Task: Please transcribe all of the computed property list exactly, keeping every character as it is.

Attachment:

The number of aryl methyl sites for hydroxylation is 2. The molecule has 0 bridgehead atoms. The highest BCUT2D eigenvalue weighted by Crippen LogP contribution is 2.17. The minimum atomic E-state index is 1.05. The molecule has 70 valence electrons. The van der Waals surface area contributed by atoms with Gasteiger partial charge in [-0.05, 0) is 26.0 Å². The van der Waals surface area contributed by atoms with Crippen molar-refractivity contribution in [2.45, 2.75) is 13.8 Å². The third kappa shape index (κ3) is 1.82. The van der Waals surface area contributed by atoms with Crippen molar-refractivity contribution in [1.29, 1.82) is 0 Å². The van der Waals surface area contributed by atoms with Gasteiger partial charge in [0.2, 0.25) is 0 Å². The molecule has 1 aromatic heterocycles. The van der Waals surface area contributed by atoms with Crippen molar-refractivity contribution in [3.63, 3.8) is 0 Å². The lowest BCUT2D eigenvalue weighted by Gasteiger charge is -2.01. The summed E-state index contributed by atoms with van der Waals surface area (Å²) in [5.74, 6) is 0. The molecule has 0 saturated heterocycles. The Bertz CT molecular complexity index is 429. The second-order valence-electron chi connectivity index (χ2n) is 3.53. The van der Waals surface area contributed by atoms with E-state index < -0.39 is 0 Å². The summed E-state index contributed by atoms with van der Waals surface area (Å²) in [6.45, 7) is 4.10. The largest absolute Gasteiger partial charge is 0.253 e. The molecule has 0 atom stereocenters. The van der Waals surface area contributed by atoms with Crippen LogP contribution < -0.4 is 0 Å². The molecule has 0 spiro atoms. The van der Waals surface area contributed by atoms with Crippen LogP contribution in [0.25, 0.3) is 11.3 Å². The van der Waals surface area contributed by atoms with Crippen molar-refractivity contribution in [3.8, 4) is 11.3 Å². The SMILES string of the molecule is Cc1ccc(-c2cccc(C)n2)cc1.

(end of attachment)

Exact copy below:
The number of aryl methyl sites for hydroxylation is 2. The molecule has 0 bridgehead atoms. The highest BCUT2D eigenvalue weighted by Crippen LogP contribution is 2.17. The minimum atomic E-state index is 1.05. The molecule has 70 valence electrons. The van der Waals surface area contributed by atoms with Gasteiger partial charge in [-0.05, 0) is 26.0 Å². The van der Waals surface area contributed by atoms with Crippen molar-refractivity contribution in [2.45, 2.75) is 13.8 Å². The third kappa shape index (κ3) is 1.82. The van der Waals surface area contributed by atoms with Crippen molar-refractivity contribution in [1.29, 1.82) is 0 Å². The van der Waals surface area contributed by atoms with Gasteiger partial charge in [0.2, 0.25) is 0 Å². The molecule has 1 aromatic heterocycles. The van der Waals surface area contributed by atoms with Crippen molar-refractivity contribution in [3.63, 3.8) is 0 Å². The lowest BCUT2D eigenvalue weighted by Gasteiger charge is -2.01. The summed E-state index contributed by atoms with van der Waals surface area (Å²) in [5.74, 6) is 0. The molecule has 0 saturated heterocycles. The Bertz CT molecular complexity index is 429. The second-order valence-electron chi connectivity index (χ2n) is 3.53. The van der Waals surface area contributed by atoms with E-state index < -0.39 is 0 Å². The summed E-state index contributed by atoms with van der Waals surface area (Å²) in [6.45, 7) is 4.10. The largest absolute Gasteiger partial charge is 0.253 e. The molecule has 0 atom stereocenters. The van der Waals surface area contributed by atoms with Crippen LogP contribution < -0.4 is 0 Å². The molecule has 0 spiro atoms. The van der Waals surface area contributed by atoms with Crippen LogP contribution in [0.25, 0.3) is 11.3 Å². The van der Waals surface area contributed by atoms with Crippen molar-refractivity contribution in [3.8, 4) is 11.3 Å². The SMILES string of the molecule is Cc1ccc(-c2cccc(C)n2)cc1.